To learn Fretboard Theory, the guitar must be in tune. We have an old saying, “We tune because we care.” So, before we can play the guitar, we need to make sure that it is in tune. Tuning can be done any number of ways: using a piano to tune the strings to the correct notes. This involves the ear. Some people have what is known as perfect pitch and for them, this method is fine. Others may lack or have a slight loss of tonality where certain notes are concerned. This will usually be the G and B strings.
In older days, a tuning fork could be used to generate a tone that could be used in tuning the first string. Forks could be bought in sets with each fork having a frequency or tone the equivalent of each string. Of course, this required money, so many times a man would get his hands on one and that’s the note he/she tuned from. Tuners have all but eliminated the need for tuning forks. Some piano tuning professionals still possess a full set.
If someone couldn’t afford a tuning fork or a set of forks, often times the next resort was what is known as a pitch pipe. A very simplified, one-note harmonica, one could blow into the pitch pipe to obtain the note used to tune the guitar. Of course, a harmonica could also be used.
An available piano could also be used to tune a guitar, assuming that the piano is tuned properly. When some bands went out on the road for a tour, often times the piano player didn’t carry around a piano. Too bulky and much too heavy. Instead they would rely on the venue to have a piano ready for them to use. The trouble with that method is that most times the piano was out of tune. It might be 1/2 step flat or sharp across the board. In that case, the band always tuned to the piano being used.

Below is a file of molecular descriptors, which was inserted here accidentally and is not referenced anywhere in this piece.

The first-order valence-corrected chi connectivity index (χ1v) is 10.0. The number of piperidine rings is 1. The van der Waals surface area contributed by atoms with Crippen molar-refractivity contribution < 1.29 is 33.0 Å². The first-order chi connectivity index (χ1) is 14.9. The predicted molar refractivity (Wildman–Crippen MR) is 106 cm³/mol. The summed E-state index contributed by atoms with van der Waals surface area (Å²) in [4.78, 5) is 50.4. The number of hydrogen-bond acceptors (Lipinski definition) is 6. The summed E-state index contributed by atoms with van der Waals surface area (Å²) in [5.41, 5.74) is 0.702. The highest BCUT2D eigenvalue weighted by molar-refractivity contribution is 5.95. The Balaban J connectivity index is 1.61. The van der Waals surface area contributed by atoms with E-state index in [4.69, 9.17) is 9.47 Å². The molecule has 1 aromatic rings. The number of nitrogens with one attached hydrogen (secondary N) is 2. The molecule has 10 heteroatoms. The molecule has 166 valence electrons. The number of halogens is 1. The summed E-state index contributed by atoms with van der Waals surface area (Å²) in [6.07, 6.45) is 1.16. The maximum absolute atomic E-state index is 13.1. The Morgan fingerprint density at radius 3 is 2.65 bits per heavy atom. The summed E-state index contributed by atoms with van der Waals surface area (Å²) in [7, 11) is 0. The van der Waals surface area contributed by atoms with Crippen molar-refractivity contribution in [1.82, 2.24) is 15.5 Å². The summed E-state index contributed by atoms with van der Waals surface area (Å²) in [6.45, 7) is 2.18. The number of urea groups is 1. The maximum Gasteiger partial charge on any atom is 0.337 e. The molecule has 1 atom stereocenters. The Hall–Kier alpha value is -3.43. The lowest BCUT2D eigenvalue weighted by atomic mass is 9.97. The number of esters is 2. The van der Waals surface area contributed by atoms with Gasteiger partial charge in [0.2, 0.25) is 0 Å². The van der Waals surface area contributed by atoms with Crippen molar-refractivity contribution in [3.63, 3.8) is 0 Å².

Now we have electronic tuners that can be anywhere from your pedalboard to a small version that clips onto the headstock of your guitar. Personally, I have one on my pedalboard for my electric guitars and I have one clipped onto the headstock of my acoustic. It is battery operated, flawlessly helps me tune each string, and turns itself off after a minute. I want to make a very strong recommendation that you purchase a tuner. The “Snark” runs about $40 and can be bought in most guitar stores. It uses a watch battery that lasts a year or two, usually two. You can leave it clipped to the headstock and it will always be with you and your guitar.
There are any number of tunings but that’s beyond the scope of this blog. There is one tuning that is standard. That’s why we call it… Standard Tuning. Beginning with the low-E string and progressing up each string, standard tuning is: EADGBE. Tune each string one at a time. Take your time. The tuner will let you know when it is in tune.
Bear in mind that the string is wound on a spindle and when tightened and left tightened, there can usually be no slippage. However, if the string is tightened, then loosened just a tad before there is an indication that it is in tune. For that reason, there’s an unspoken rule called “Tune UP,” that is always be tightening the string before the tuner says it is tuned. That way, the string is left tight on the spindle.
There are other tunings other than Standard Tuning and they serve various, unique purposes. Some artists experiment non-stop with different tunings. Another tuning commonly used is called Open-D Tuning. The strings are tuned as: DADGAD. It facilitates the use of a slide and is a commonly used tuning in the Blues. There is an Open-C Tuning and many, many more.
That will do it for tuning. Fretboard Theory, Tuning, and, oh yeah…
The tuna? That’s for making lunch later.
Coming up next… Guitar Lesson Reviews
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